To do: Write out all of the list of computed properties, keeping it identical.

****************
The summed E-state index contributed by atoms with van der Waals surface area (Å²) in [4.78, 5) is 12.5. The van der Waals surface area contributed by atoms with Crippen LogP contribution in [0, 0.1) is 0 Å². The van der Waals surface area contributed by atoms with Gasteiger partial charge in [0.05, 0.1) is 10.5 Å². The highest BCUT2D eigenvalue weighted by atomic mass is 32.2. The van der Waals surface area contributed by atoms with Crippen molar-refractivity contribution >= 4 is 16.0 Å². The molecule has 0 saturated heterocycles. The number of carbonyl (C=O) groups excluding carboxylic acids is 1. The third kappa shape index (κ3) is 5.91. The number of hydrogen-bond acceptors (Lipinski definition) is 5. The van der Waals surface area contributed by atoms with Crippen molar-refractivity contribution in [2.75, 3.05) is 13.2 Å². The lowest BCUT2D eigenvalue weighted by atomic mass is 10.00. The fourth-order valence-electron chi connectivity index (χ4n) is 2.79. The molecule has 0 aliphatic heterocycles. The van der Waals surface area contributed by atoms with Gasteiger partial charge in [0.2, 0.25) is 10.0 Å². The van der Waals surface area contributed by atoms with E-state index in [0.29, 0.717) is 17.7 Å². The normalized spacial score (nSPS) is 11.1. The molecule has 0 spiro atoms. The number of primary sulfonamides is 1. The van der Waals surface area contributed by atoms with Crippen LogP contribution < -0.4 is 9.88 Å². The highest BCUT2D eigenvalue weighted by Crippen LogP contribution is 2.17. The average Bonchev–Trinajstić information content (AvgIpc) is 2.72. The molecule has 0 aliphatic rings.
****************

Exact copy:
The summed E-state index contributed by atoms with van der Waals surface area (Å²) in [4.78, 5) is 12.5. The van der Waals surface area contributed by atoms with Crippen LogP contribution in [0, 0.1) is 0 Å². The van der Waals surface area contributed by atoms with Gasteiger partial charge in [0.05, 0.1) is 10.5 Å². The highest BCUT2D eigenvalue weighted by atomic mass is 32.2. The van der Waals surface area contributed by atoms with Crippen molar-refractivity contribution >= 4 is 16.0 Å². The molecule has 0 saturated heterocycles. The number of carbonyl (C=O) groups excluding carboxylic acids is 1. The third kappa shape index (κ3) is 5.91. The number of hydrogen-bond acceptors (Lipinski definition) is 5. The van der Waals surface area contributed by atoms with Crippen molar-refractivity contribution in [2.75, 3.05) is 13.2 Å². The lowest BCUT2D eigenvalue weighted by atomic mass is 10.00. The fourth-order valence-electron chi connectivity index (χ4n) is 2.79. The molecule has 0 aliphatic heterocycles. The van der Waals surface area contributed by atoms with Gasteiger partial charge in [0.2, 0.25) is 10.0 Å². The van der Waals surface area contributed by atoms with E-state index in [0.29, 0.717) is 17.7 Å². The normalized spacial score (nSPS) is 11.1. The molecule has 0 spiro atoms. The number of primary sulfonamides is 1. The van der Waals surface area contributed by atoms with Crippen LogP contribution < -0.4 is 9.88 Å². The highest BCUT2D eigenvalue weighted by Crippen LogP contribution is 2.17. The average Bonchev–Trinajstić information content (AvgIpc) is 2.72. The molecule has 0 aliphatic rings.